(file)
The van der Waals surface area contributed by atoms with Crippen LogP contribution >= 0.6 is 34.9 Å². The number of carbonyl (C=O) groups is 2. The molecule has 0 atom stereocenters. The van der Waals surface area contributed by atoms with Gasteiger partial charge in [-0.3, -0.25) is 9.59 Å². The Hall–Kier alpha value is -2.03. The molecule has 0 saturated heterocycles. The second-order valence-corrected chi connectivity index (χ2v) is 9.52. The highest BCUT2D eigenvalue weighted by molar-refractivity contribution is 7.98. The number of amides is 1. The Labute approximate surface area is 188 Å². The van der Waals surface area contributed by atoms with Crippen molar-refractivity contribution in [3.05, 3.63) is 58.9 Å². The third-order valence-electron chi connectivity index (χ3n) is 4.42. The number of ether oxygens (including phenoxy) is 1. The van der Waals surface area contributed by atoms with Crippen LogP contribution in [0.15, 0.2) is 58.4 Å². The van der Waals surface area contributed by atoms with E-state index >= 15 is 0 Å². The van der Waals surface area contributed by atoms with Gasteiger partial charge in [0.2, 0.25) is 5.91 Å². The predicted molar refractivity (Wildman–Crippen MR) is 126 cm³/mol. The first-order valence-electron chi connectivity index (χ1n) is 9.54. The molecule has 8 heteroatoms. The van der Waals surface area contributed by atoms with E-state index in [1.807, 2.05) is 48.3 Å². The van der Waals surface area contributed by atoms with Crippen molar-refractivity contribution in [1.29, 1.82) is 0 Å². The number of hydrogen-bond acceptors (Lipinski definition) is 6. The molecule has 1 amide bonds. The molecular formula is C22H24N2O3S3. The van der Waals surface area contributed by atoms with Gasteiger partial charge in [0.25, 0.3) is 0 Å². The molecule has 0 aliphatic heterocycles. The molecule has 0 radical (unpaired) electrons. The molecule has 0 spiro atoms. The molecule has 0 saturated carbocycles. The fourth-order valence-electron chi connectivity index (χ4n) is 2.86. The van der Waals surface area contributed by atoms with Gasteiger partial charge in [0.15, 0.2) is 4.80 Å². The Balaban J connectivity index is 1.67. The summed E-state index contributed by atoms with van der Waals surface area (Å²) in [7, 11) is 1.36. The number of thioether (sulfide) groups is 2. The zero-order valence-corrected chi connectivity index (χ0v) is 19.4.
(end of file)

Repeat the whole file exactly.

The van der Waals surface area contributed by atoms with Crippen LogP contribution >= 0.6 is 34.9 Å². The number of carbonyl (C=O) groups is 2. The molecule has 0 atom stereocenters. The van der Waals surface area contributed by atoms with Gasteiger partial charge in [-0.3, -0.25) is 9.59 Å². The Hall–Kier alpha value is -2.03. The molecule has 0 saturated heterocycles. The second-order valence-corrected chi connectivity index (χ2v) is 9.52. The highest BCUT2D eigenvalue weighted by molar-refractivity contribution is 7.98. The number of amides is 1. The Labute approximate surface area is 188 Å². The van der Waals surface area contributed by atoms with Crippen molar-refractivity contribution in [3.05, 3.63) is 58.9 Å². The third-order valence-electron chi connectivity index (χ3n) is 4.42. The number of ether oxygens (including phenoxy) is 1. The van der Waals surface area contributed by atoms with Crippen LogP contribution in [0.15, 0.2) is 58.4 Å². The van der Waals surface area contributed by atoms with E-state index >= 15 is 0 Å². The van der Waals surface area contributed by atoms with Gasteiger partial charge in [0.2, 0.25) is 5.91 Å². The predicted molar refractivity (Wildman–Crippen MR) is 126 cm³/mol. The first-order valence-electron chi connectivity index (χ1n) is 9.54. The molecule has 8 heteroatoms. The van der Waals surface area contributed by atoms with E-state index in [1.807, 2.05) is 48.3 Å². The van der Waals surface area contributed by atoms with Crippen molar-refractivity contribution in [1.29, 1.82) is 0 Å². The number of hydrogen-bond acceptors (Lipinski definition) is 6. The molecule has 1 amide bonds. The molecular formula is C22H24N2O3S3. The van der Waals surface area contributed by atoms with Gasteiger partial charge in [0.25, 0.3) is 0 Å². The molecule has 0 aliphatic heterocycles. The molecule has 0 radical (unpaired) electrons. The molecule has 0 spiro atoms. The molecule has 0 saturated carbocycles. The fourth-order valence-electron chi connectivity index (χ4n) is 2.86. The van der Waals surface area contributed by atoms with Gasteiger partial charge in [0.15, 0.2) is 4.80 Å². The Balaban J connectivity index is 1.67. The summed E-state index contributed by atoms with van der Waals surface area (Å²) in [7, 11) is 1.36. The number of thioether (sulfide) groups is 2. The zero-order valence-corrected chi connectivity index (χ0v) is 19.4.